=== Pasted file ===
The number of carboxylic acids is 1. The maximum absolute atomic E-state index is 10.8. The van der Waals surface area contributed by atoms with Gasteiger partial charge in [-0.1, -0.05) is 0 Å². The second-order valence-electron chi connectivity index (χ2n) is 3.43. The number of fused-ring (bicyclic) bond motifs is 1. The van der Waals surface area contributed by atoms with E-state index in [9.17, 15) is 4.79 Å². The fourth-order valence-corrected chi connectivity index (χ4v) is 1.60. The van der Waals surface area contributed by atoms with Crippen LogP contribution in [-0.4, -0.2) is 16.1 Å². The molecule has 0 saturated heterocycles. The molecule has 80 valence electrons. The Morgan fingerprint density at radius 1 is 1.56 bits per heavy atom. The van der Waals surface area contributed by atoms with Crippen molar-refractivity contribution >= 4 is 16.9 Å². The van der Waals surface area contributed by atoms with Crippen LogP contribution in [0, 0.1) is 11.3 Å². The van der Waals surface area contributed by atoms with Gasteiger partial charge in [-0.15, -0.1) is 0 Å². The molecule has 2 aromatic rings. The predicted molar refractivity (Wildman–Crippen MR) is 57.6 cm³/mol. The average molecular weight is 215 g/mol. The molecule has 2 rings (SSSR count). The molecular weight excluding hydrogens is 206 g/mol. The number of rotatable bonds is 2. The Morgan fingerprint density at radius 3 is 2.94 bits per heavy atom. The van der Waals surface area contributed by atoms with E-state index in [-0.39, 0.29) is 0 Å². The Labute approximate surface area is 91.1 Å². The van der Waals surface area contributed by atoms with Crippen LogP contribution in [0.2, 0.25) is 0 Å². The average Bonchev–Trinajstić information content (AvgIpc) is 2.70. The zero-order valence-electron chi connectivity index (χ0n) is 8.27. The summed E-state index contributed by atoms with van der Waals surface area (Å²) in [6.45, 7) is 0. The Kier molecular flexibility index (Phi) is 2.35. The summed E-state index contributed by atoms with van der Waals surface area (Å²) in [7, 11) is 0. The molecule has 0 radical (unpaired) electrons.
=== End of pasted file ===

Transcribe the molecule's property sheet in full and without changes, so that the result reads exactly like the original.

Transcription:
The number of carboxylic acids is 1. The maximum absolute atomic E-state index is 10.8. The van der Waals surface area contributed by atoms with Gasteiger partial charge in [-0.1, -0.05) is 0 Å². The second-order valence-electron chi connectivity index (χ2n) is 3.43. The number of fused-ring (bicyclic) bond motifs is 1. The van der Waals surface area contributed by atoms with E-state index in [9.17, 15) is 4.79 Å². The fourth-order valence-corrected chi connectivity index (χ4v) is 1.60. The van der Waals surface area contributed by atoms with Crippen LogP contribution in [-0.4, -0.2) is 16.1 Å². The molecule has 0 saturated heterocycles. The molecule has 80 valence electrons. The Morgan fingerprint density at radius 1 is 1.56 bits per heavy atom. The van der Waals surface area contributed by atoms with Crippen molar-refractivity contribution >= 4 is 16.9 Å². The van der Waals surface area contributed by atoms with Crippen LogP contribution in [0, 0.1) is 11.3 Å². The van der Waals surface area contributed by atoms with Gasteiger partial charge in [-0.15, -0.1) is 0 Å². The molecule has 2 aromatic rings. The predicted molar refractivity (Wildman–Crippen MR) is 57.6 cm³/mol. The average molecular weight is 215 g/mol. The molecule has 2 rings (SSSR count). The molecular weight excluding hydrogens is 206 g/mol. The number of rotatable bonds is 2. The Morgan fingerprint density at radius 3 is 2.94 bits per heavy atom. The van der Waals surface area contributed by atoms with E-state index in [-0.39, 0.29) is 0 Å². The Labute approximate surface area is 91.1 Å². The van der Waals surface area contributed by atoms with Crippen LogP contribution in [0.2, 0.25) is 0 Å². The average Bonchev–Trinajstić information content (AvgIpc) is 2.70. The zero-order valence-electron chi connectivity index (χ0n) is 8.27. The summed E-state index contributed by atoms with van der Waals surface area (Å²) in [6.45, 7) is 0. The Kier molecular flexibility index (Phi) is 2.35. The summed E-state index contributed by atoms with van der Waals surface area (Å²) in [7, 11) is 0. The molecule has 0 radical (unpaired) electrons.